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Be on the wave or under it™

The News – 10/18/02

In this Issue:

Recommended Reading

I realize this is the only newsletter you’ll ever need, but if you want more in-depth detail, check out:

Stan Hustad’s
The Coaching Connection

Management Signature's
The Express Read

True 3G Is Here; The Hinterland Rules
The second part of the Why You Need to Get Hip to HIPAA series will appear in a future SNS

Although you’ve heard the hype from the major wireless network vendors about their 3G networks (AT&T Wireless' mlife, Verizon's Express Network, Sprint's PCS Vision), no major network has actually released a true 3G capability, defined as sustained 144Kbps data connectivity. Field trials of all the major solutions have shown real world connectivity barely meeting the 56Kbps throughput of your standard wired modem.

Well now there is a true US 3G network, based on Qualcomm’s CDMA2000 1xEV-DO network technology. But don’t look for it in a major metro area near you. Monet Mobile Networks’ network is limited to six upper Midwest cities: Duluth, MN, Eau Claire, WI, Sioux Falls, SD, Fargo, ND, Moorhead, MN, and Grand Forks, ND.

In what is rapidly becoming a trend, the hinterland is getting way more wired than either coast. In fact, you can be just as wired in Duluth as you can in South Korea, the world’s first 3G country.

The 1xEV-DO technology provides a peak data rate of 2.4 Mbps using a single 1.25 MHz CDMA carrier. This means that, even with many users contending for network resources, the average user is likely to get more than 144Kbps throughput, equivalent to many wired broadband solutions. In fact, experts estimate that users will see data rates between 600Kbps and 1,200Kbps during off-peak hours, and between 150Kbps and 300Kbps during peak hours, with instantaneous data rates as high as 2.4Mbps. That’s fast enough for video, folks.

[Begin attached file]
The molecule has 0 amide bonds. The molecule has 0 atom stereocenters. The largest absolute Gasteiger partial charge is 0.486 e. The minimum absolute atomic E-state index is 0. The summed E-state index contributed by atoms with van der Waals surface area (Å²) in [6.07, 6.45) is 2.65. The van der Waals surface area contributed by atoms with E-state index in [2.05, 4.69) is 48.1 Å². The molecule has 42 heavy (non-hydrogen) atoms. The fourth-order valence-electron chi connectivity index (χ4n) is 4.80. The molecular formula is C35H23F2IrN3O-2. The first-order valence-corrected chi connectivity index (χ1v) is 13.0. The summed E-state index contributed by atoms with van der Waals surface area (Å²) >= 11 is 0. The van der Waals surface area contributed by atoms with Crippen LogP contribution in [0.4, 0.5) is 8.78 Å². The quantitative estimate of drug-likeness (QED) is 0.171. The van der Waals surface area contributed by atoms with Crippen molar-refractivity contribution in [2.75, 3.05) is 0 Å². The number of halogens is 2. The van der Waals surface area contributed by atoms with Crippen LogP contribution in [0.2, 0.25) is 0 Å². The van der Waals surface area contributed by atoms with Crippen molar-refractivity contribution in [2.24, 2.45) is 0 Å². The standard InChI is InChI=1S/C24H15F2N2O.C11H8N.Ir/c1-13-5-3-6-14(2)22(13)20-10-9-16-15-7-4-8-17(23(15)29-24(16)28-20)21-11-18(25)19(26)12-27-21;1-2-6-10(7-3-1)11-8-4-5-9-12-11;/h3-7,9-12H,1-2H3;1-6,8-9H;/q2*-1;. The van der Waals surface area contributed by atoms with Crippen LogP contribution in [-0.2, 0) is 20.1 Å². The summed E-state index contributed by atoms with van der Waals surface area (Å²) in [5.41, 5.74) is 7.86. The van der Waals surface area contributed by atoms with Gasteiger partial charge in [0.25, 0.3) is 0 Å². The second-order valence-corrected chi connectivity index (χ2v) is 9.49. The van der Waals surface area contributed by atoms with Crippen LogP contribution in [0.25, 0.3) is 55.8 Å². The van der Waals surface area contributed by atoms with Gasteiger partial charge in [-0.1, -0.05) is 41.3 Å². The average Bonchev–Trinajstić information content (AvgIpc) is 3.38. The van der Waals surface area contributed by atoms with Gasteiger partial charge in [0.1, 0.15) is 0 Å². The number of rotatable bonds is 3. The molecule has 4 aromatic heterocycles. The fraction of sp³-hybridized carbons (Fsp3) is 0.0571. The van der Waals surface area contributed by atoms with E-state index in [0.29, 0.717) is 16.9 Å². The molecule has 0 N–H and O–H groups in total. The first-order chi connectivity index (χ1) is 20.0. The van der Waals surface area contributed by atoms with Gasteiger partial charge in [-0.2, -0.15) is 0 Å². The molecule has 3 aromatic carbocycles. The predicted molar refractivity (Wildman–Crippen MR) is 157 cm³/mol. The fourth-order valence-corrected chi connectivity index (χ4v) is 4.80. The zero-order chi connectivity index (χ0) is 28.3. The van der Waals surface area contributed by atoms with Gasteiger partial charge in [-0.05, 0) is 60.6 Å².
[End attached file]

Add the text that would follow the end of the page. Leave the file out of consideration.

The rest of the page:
Proponents of the technology point out that the CDMA migration path offers higher speeds and easier conversion than the GSM/GPRS path being followed by AT&T Wireless, T-Mobile and others.

Pictures from our office sites and local areas.I saw Monet at the Upper Great Plains Technology Conference & Trade Show this week in Fargo, ND. The event was co-sponsored by North Dakota Senator Byron Dorgan, who also co-sponsored the Rural Broadband Enhancement Act in 2001. This act, combined with local efforts in North Dakota, has produced some astounding broadband penetration in the state. The state has announced plans for a $20 million state-wide broadband network that will connect 552 locations in 194 North Dakota cities. There’s a robust fiber network covering much of the interior of the state, which is so sparsely populated, it only has one representative in the US House.

According to the National Carrier Exchange Association, despite the challenges of long loop lengths and distances from IP backbones, 65 percent of rural lines are now broadband capable, in comparison to 14 percent in 1999.